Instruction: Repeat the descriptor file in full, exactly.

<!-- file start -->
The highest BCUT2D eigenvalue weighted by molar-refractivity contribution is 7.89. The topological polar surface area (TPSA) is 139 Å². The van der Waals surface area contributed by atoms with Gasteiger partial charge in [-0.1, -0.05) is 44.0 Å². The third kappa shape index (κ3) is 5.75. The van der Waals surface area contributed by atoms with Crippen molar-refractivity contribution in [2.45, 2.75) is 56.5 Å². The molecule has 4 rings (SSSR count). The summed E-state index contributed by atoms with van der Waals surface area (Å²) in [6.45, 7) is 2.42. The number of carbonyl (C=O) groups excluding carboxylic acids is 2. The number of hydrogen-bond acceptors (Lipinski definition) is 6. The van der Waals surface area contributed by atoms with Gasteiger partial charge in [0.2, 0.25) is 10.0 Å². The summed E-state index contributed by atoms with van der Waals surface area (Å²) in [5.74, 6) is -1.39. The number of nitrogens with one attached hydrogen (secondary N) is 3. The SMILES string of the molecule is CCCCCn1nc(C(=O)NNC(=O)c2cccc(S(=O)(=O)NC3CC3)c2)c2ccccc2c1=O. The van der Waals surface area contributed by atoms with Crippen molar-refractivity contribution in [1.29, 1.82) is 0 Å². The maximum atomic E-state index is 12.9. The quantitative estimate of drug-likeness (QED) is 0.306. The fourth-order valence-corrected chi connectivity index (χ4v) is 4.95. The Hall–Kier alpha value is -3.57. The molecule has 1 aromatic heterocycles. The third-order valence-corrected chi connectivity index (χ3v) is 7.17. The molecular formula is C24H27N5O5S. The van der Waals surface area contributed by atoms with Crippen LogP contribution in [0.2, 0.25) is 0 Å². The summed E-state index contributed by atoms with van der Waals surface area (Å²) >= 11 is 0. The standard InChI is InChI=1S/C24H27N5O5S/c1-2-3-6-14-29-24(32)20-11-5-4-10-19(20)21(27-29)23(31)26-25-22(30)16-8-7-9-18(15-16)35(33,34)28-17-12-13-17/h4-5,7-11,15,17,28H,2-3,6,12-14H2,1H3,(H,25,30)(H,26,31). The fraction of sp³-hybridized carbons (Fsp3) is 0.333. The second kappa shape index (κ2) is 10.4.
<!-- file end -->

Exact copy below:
The highest BCUT2D eigenvalue weighted by molar-refractivity contribution is 7.89. The topological polar surface area (TPSA) is 139 Å². The van der Waals surface area contributed by atoms with Gasteiger partial charge in [-0.1, -0.05) is 44.0 Å². The third kappa shape index (κ3) is 5.75. The van der Waals surface area contributed by atoms with Crippen molar-refractivity contribution in [2.45, 2.75) is 56.5 Å². The molecule has 4 rings (SSSR count). The summed E-state index contributed by atoms with van der Waals surface area (Å²) in [6.45, 7) is 2.42. The number of carbonyl (C=O) groups excluding carboxylic acids is 2. The number of hydrogen-bond acceptors (Lipinski definition) is 6. The van der Waals surface area contributed by atoms with Gasteiger partial charge in [0.2, 0.25) is 10.0 Å². The summed E-state index contributed by atoms with van der Waals surface area (Å²) in [5.74, 6) is -1.39. The number of nitrogens with one attached hydrogen (secondary N) is 3. The SMILES string of the molecule is CCCCCn1nc(C(=O)NNC(=O)c2cccc(S(=O)(=O)NC3CC3)c2)c2ccccc2c1=O. The van der Waals surface area contributed by atoms with Crippen molar-refractivity contribution in [1.29, 1.82) is 0 Å². The maximum atomic E-state index is 12.9. The quantitative estimate of drug-likeness (QED) is 0.306. The fourth-order valence-corrected chi connectivity index (χ4v) is 4.95. The Hall–Kier alpha value is -3.57. The molecule has 1 aromatic heterocycles. The third-order valence-corrected chi connectivity index (χ3v) is 7.17. The molecular formula is C24H27N5O5S. The van der Waals surface area contributed by atoms with Crippen LogP contribution in [0.2, 0.25) is 0 Å². The summed E-state index contributed by atoms with van der Waals surface area (Å²) >= 11 is 0. The standard InChI is InChI=1S/C24H27N5O5S/c1-2-3-6-14-29-24(32)20-11-5-4-10-19(20)21(27-29)23(31)26-25-22(30)16-8-7-9-18(15-16)35(33,34)28-17-12-13-17/h4-5,7-11,15,17,28H,2-3,6,12-14H2,1H3,(H,25,30)(H,26,31). The fraction of sp³-hybridized carbons (Fsp3) is 0.333. The second kappa shape index (κ2) is 10.4.